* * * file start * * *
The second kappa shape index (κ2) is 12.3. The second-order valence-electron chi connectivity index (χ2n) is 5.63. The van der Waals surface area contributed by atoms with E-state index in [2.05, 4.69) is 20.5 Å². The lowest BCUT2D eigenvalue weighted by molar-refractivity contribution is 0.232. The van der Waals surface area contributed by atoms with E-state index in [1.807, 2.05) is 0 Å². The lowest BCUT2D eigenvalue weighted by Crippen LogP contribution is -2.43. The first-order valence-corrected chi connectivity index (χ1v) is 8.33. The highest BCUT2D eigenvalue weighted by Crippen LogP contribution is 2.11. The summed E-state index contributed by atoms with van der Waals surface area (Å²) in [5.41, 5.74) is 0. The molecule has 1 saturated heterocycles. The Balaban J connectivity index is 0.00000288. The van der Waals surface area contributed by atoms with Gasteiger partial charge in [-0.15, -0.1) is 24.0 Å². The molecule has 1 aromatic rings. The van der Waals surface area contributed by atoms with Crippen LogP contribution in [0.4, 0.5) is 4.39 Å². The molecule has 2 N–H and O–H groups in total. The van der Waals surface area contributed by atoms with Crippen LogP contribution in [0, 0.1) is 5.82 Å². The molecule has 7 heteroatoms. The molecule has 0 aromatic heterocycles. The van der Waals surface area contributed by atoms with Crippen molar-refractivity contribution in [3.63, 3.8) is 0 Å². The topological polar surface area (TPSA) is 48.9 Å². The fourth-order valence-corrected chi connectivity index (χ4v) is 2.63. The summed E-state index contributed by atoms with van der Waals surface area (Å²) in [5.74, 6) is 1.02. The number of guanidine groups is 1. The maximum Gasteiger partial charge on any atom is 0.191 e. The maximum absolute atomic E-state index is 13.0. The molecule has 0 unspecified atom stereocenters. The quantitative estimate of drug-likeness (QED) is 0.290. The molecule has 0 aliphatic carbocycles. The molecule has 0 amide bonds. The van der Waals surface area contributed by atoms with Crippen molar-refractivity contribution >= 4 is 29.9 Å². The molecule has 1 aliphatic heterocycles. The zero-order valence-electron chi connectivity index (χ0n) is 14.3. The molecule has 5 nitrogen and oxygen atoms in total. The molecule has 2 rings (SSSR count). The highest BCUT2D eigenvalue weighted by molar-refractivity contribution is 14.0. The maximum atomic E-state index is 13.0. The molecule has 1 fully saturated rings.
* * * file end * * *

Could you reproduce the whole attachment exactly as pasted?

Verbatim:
The second kappa shape index (κ2) is 12.3. The second-order valence-electron chi connectivity index (χ2n) is 5.63. The van der Waals surface area contributed by atoms with E-state index in [2.05, 4.69) is 20.5 Å². The lowest BCUT2D eigenvalue weighted by molar-refractivity contribution is 0.232. The van der Waals surface area contributed by atoms with E-state index in [1.807, 2.05) is 0 Å². The lowest BCUT2D eigenvalue weighted by Crippen LogP contribution is -2.43. The first-order valence-corrected chi connectivity index (χ1v) is 8.33. The highest BCUT2D eigenvalue weighted by Crippen LogP contribution is 2.11. The summed E-state index contributed by atoms with van der Waals surface area (Å²) in [5.41, 5.74) is 0. The molecule has 1 saturated heterocycles. The Balaban J connectivity index is 0.00000288. The van der Waals surface area contributed by atoms with Gasteiger partial charge in [-0.15, -0.1) is 24.0 Å². The molecule has 1 aromatic rings. The van der Waals surface area contributed by atoms with Crippen LogP contribution in [0.4, 0.5) is 4.39 Å². The molecule has 2 N–H and O–H groups in total. The van der Waals surface area contributed by atoms with Crippen LogP contribution in [0, 0.1) is 5.82 Å². The molecule has 7 heteroatoms. The molecule has 0 aromatic heterocycles. The van der Waals surface area contributed by atoms with Crippen molar-refractivity contribution in [3.63, 3.8) is 0 Å². The topological polar surface area (TPSA) is 48.9 Å². The fourth-order valence-corrected chi connectivity index (χ4v) is 2.63. The summed E-state index contributed by atoms with van der Waals surface area (Å²) in [5.74, 6) is 1.02. The number of guanidine groups is 1. The maximum Gasteiger partial charge on any atom is 0.191 e. The maximum absolute atomic E-state index is 13.0. The molecule has 0 unspecified atom stereocenters. The quantitative estimate of drug-likeness (QED) is 0.290. The molecule has 0 aliphatic carbocycles. The molecule has 0 amide bonds. The van der Waals surface area contributed by atoms with Crippen molar-refractivity contribution >= 4 is 29.9 Å². The molecule has 1 aliphatic heterocycles. The zero-order valence-electron chi connectivity index (χ0n) is 14.3. The molecule has 5 nitrogen and oxygen atoms in total. The molecule has 2 rings (SSSR count). The highest BCUT2D eigenvalue weighted by molar-refractivity contribution is 14.0. The maximum atomic E-state index is 13.0. The molecule has 1 fully saturated rings.